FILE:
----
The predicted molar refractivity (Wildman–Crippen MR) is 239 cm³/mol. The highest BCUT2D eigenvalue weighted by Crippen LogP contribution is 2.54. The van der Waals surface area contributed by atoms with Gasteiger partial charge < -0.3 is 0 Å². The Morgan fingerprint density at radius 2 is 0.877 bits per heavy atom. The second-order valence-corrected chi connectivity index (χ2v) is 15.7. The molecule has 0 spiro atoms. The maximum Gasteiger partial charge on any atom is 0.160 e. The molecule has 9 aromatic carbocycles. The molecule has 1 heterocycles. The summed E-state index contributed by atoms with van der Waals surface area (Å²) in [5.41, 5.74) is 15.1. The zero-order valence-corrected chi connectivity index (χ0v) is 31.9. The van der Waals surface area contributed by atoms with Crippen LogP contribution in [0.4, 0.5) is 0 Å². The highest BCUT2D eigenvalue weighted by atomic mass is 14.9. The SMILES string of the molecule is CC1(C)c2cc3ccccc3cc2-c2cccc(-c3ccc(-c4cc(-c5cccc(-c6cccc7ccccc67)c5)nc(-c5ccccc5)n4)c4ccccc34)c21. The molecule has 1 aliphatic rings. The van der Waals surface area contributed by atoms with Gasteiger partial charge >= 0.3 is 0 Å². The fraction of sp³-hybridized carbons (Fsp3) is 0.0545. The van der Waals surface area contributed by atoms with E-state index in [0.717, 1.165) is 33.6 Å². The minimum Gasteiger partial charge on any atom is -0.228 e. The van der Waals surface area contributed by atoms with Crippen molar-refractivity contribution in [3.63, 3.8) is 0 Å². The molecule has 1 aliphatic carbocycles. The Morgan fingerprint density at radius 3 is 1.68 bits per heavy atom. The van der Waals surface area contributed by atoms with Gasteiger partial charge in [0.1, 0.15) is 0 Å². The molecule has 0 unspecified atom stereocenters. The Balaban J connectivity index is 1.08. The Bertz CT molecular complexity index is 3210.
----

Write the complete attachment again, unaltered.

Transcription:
The predicted molar refractivity (Wildman–Crippen MR) is 239 cm³/mol. The highest BCUT2D eigenvalue weighted by Crippen LogP contribution is 2.54. The van der Waals surface area contributed by atoms with Gasteiger partial charge < -0.3 is 0 Å². The Morgan fingerprint density at radius 2 is 0.877 bits per heavy atom. The second-order valence-corrected chi connectivity index (χ2v) is 15.7. The molecule has 0 spiro atoms. The maximum Gasteiger partial charge on any atom is 0.160 e. The molecule has 9 aromatic carbocycles. The molecule has 1 heterocycles. The summed E-state index contributed by atoms with van der Waals surface area (Å²) in [5.41, 5.74) is 15.1. The zero-order valence-corrected chi connectivity index (χ0v) is 31.9. The van der Waals surface area contributed by atoms with Crippen LogP contribution in [0.4, 0.5) is 0 Å². The highest BCUT2D eigenvalue weighted by atomic mass is 14.9. The SMILES string of the molecule is CC1(C)c2cc3ccccc3cc2-c2cccc(-c3ccc(-c4cc(-c5cccc(-c6cccc7ccccc67)c5)nc(-c5ccccc5)n4)c4ccccc34)c21. The molecule has 1 aliphatic rings. The van der Waals surface area contributed by atoms with Gasteiger partial charge >= 0.3 is 0 Å². The fraction of sp³-hybridized carbons (Fsp3) is 0.0545. The van der Waals surface area contributed by atoms with E-state index in [0.717, 1.165) is 33.6 Å². The minimum Gasteiger partial charge on any atom is -0.228 e. The van der Waals surface area contributed by atoms with Crippen molar-refractivity contribution in [3.63, 3.8) is 0 Å². The molecule has 1 aliphatic carbocycles. The Morgan fingerprint density at radius 3 is 1.68 bits per heavy atom. The van der Waals surface area contributed by atoms with Gasteiger partial charge in [0.1, 0.15) is 0 Å². The molecule has 0 unspecified atom stereocenters. The Balaban J connectivity index is 1.08. The Bertz CT molecular complexity index is 3210.